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Oldest Tree on White House Grounds to Be Cut Down


A large portion of a famed magnolia tree, at left, photographed Dec. 26, 2017, and planted on the south grounds of the White House by President Andrew Jackson in 1835 has become too weak to remain standing.

If trees could talk, this one would have a million stories to tell — eavesdropping on the conversations of 39 U.S. presidents, watching over state visits and Easter egg rolls, witnessing joy and sorrow, war and peace, and even surviving being hit by an airplane.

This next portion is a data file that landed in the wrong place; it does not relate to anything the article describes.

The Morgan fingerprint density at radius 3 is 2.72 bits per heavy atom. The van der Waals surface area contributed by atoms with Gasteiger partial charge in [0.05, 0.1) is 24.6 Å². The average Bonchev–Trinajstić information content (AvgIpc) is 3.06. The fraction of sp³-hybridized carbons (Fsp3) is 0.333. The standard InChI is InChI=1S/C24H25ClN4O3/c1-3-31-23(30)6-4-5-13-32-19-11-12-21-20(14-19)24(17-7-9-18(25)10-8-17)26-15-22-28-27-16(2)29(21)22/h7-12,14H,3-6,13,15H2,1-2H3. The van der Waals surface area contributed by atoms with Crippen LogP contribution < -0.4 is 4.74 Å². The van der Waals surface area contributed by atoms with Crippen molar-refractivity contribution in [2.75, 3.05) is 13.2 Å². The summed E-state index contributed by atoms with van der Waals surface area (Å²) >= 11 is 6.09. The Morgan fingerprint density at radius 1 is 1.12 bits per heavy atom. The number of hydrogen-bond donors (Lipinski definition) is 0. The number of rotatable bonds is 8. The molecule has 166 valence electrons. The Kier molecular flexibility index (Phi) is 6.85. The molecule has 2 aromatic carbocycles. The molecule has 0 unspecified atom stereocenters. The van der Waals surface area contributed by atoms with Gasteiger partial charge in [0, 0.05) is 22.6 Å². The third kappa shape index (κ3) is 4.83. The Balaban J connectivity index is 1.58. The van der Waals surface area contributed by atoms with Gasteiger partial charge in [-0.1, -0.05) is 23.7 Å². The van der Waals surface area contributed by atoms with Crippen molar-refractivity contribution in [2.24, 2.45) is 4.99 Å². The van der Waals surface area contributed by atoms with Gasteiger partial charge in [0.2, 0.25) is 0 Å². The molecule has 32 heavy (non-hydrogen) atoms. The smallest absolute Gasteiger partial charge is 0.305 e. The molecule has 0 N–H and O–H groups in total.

But experts say the huge magnolia tree President Andrew Jackson planted as a seedling in 1835 is sick and a safety hazard. A large portion will have to be cut down.

Hovering over the South Lawn near the second story South Portico, it is the oldest tree on the White House grounds. Its portrait can be seen on the back of the U.S. $20 bill.

The tree has been propped up by cables and steel pole, but arborists say its wood is too delicate to withstand any efforts to hold it up. A bad storm, strong winds, or even gusts from the presidential helicopter could bring it down, with perhaps deadly results.

A White House spokeswoman says first lady Melania Trump has asked that parts of the tree be preserved and possibly re-planted in the same spot.

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